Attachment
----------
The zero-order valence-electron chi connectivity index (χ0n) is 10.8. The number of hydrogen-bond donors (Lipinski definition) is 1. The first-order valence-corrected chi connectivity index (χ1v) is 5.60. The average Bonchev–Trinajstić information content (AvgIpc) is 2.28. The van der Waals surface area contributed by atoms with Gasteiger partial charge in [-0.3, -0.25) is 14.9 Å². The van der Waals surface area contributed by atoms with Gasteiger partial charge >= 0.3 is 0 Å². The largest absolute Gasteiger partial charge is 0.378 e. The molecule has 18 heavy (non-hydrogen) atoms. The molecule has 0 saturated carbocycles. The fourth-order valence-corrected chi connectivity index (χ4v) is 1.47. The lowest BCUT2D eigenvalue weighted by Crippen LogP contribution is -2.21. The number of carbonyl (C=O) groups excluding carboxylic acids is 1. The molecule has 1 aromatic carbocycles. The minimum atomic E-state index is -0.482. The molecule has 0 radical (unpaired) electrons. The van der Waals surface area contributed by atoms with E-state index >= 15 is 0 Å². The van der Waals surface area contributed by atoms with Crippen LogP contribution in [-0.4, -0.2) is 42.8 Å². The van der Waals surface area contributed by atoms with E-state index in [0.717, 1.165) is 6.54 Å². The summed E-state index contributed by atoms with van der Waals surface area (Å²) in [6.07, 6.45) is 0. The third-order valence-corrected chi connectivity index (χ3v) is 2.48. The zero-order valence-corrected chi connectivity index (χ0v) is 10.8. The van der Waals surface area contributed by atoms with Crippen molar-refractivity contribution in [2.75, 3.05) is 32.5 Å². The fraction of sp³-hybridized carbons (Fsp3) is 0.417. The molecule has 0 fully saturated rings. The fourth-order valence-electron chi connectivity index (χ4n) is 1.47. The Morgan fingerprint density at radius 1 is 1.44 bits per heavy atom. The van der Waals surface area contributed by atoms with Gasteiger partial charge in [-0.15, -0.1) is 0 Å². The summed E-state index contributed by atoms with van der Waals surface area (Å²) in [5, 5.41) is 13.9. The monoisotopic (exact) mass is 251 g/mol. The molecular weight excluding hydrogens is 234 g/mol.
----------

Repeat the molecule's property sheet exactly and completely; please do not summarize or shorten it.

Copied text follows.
The zero-order valence-electron chi connectivity index (χ0n) is 10.8. The number of hydrogen-bond donors (Lipinski definition) is 1. The first-order valence-corrected chi connectivity index (χ1v) is 5.60. The average Bonchev–Trinajstić information content (AvgIpc) is 2.28. The van der Waals surface area contributed by atoms with Gasteiger partial charge in [-0.3, -0.25) is 14.9 Å². The van der Waals surface area contributed by atoms with Gasteiger partial charge >= 0.3 is 0 Å². The largest absolute Gasteiger partial charge is 0.378 e. The molecule has 18 heavy (non-hydrogen) atoms. The molecule has 0 saturated carbocycles. The fourth-order valence-corrected chi connectivity index (χ4v) is 1.47. The lowest BCUT2D eigenvalue weighted by Crippen LogP contribution is -2.21. The number of carbonyl (C=O) groups excluding carboxylic acids is 1. The molecule has 1 aromatic carbocycles. The minimum atomic E-state index is -0.482. The molecule has 0 radical (unpaired) electrons. The van der Waals surface area contributed by atoms with E-state index >= 15 is 0 Å². The van der Waals surface area contributed by atoms with Crippen LogP contribution in [-0.4, -0.2) is 42.8 Å². The van der Waals surface area contributed by atoms with E-state index in [0.717, 1.165) is 6.54 Å². The summed E-state index contributed by atoms with van der Waals surface area (Å²) in [6.07, 6.45) is 0. The third-order valence-corrected chi connectivity index (χ3v) is 2.48. The zero-order valence-corrected chi connectivity index (χ0v) is 10.8. The van der Waals surface area contributed by atoms with Crippen molar-refractivity contribution in [2.75, 3.05) is 32.5 Å². The fraction of sp³-hybridized carbons (Fsp3) is 0.417. The molecule has 0 fully saturated rings. The fourth-order valence-electron chi connectivity index (χ4n) is 1.47. The Morgan fingerprint density at radius 1 is 1.44 bits per heavy atom. The van der Waals surface area contributed by atoms with Gasteiger partial charge in [-0.15, -0.1) is 0 Å². The summed E-state index contributed by atoms with van der Waals surface area (Å²) in [5, 5.41) is 13.9. The monoisotopic (exact) mass is 251 g/mol. The molecular weight excluding hydrogens is 234 g/mol.